7 Helpful Tips for the Job Search

Long gone are the days of cold calling (and emailing)! It’s time to take matters into your own hands, with a refreshed perspective.

By now, I’m sure you’re all experts at applying to college (and maybe internship and jobs as well). However, there are some things we may overlook or forget. Below are seven tips for all those navigating, or preparing to navigate, through the seemingly stagnant sea of unemployment. These tips are also for those seeking an alternate route from their current career path. The following aren’t necessarily a perfected formula to get you hired, nor do they lead directly to the dream job of your choosing. However these tips provide insight on how to be proactive and vigilant while steering through the job search.

1. Make a road map of everything.

Here's one of my past road maps. I do these as an exercise to reevaluate my goals and values.

Here’s one of my past road maps. I do these as an exercise to reevaluate my goals and values.

If you don’t know exactly what your calling is (that’s okay, no one has it all 100% figured out during, and even after, college these days), then it’s time to take a step back. Construct a visual that encompasses you as a person. Look at the big picture. It’s more than just a resume – it’s seeing if what you already have aligns with what you envision for yourself. If they don’t, then outline the steps to get there. This can be in the form of a list, diagram, drawing, collage, or whatever helps you to visualize your goals, and the steps to reach those goals.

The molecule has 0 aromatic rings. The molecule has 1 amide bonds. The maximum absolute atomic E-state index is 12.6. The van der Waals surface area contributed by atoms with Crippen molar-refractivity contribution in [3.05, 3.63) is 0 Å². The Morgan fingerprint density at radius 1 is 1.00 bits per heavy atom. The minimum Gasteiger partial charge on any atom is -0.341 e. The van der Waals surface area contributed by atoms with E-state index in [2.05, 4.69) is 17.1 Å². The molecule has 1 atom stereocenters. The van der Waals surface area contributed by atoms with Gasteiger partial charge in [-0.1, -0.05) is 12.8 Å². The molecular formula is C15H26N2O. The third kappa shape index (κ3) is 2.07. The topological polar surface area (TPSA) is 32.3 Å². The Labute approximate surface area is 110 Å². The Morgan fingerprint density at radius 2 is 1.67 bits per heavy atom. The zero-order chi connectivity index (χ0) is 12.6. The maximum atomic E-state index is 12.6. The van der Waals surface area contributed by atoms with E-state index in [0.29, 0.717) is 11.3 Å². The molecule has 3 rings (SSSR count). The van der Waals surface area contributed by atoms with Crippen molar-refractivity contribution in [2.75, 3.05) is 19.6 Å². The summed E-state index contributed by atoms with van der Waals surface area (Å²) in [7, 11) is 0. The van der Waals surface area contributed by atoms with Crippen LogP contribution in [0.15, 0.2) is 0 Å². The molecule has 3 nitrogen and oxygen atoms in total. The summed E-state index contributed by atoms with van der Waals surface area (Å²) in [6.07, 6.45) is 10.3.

As you prepare to create a road map, consider the following questions: What do you want in your next job? What experience – including work, internship, volunteer and leadership – do you have? What are your most important goals and values? How can you tie in everything to lead you to those goals, while staying true to your values?

Some things you may want to highlight include your:

  • Assets (degrees, work experience)
  • Career Goals (graduate programs, the type of job you want, the hours you’d be willing to work, preferred environment and locations where you’d like to work)
  • Interests (professional/personal interests and how you are working towards said interests)
  • Guiding Principles (personal values, Life Values inventory, causes you want to stay involved with)
  • Personal Goals (actions you vow to take to improve your emotional, mental, emotional and social well-being)

Try to do this exercise a couple times a year, to see if your goals are shifting and to keep track of your progress.

2. Polish off your CV (and other application essentials).

Compile a giant CV (even if they’re more so for established professionals) that contains all of your work experience, education and skills. Provide as much detail as possible (careful to not over-exaggerate or misrepresent yourself, it will catch up with you later).

For your resume: If you are exploring more than one professional field, make different versions of your resume, drawing from the comprehensive CV you already have.

For your cover letter: Again, if you are exploring more than one professional field, you’ll find it helpful to have different versions of a cover letter to tweak as needed (once a job application comes around).